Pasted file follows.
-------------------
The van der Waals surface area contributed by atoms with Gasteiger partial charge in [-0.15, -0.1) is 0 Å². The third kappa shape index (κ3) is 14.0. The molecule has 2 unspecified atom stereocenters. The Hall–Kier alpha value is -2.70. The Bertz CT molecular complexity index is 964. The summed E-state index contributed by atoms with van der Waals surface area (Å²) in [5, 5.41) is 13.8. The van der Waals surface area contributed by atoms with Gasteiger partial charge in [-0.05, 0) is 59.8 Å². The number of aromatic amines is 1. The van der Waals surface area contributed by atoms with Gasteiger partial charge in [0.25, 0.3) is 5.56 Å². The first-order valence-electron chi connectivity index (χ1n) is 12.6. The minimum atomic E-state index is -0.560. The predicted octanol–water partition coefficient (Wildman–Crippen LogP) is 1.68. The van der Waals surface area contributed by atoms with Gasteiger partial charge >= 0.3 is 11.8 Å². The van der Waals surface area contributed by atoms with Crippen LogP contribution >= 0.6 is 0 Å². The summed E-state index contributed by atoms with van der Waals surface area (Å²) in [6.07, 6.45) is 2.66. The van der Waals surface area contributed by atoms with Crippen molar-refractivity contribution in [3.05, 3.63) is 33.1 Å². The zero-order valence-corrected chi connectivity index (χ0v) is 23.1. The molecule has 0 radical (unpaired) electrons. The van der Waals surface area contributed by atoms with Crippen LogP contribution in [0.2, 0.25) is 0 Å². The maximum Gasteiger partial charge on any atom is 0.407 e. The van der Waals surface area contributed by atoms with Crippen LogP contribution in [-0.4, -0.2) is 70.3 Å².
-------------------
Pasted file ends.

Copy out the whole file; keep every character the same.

The van der Waals surface area contributed by atoms with Gasteiger partial charge in [-0.15, -0.1) is 0 Å². The third kappa shape index (κ3) is 14.0. The molecule has 2 unspecified atom stereocenters. The Hall–Kier alpha value is -2.70. The Bertz CT molecular complexity index is 964. The summed E-state index contributed by atoms with van der Waals surface area (Å²) in [5, 5.41) is 13.8. The van der Waals surface area contributed by atoms with Gasteiger partial charge in [-0.05, 0) is 59.8 Å². The number of aromatic amines is 1. The van der Waals surface area contributed by atoms with Gasteiger partial charge in [0.25, 0.3) is 5.56 Å². The first-order valence-electron chi connectivity index (χ1n) is 12.6. The minimum atomic E-state index is -0.560. The predicted octanol–water partition coefficient (Wildman–Crippen LogP) is 1.68. The van der Waals surface area contributed by atoms with Gasteiger partial charge >= 0.3 is 11.8 Å². The van der Waals surface area contributed by atoms with Crippen LogP contribution >= 0.6 is 0 Å². The summed E-state index contributed by atoms with van der Waals surface area (Å²) in [6.07, 6.45) is 2.66. The van der Waals surface area contributed by atoms with Crippen molar-refractivity contribution in [3.05, 3.63) is 33.1 Å². The zero-order valence-corrected chi connectivity index (χ0v) is 23.1. The molecule has 0 radical (unpaired) electrons. The van der Waals surface area contributed by atoms with Crippen LogP contribution in [0.2, 0.25) is 0 Å². The maximum Gasteiger partial charge on any atom is 0.407 e. The van der Waals surface area contributed by atoms with Crippen LogP contribution in [-0.4, -0.2) is 70.3 Å².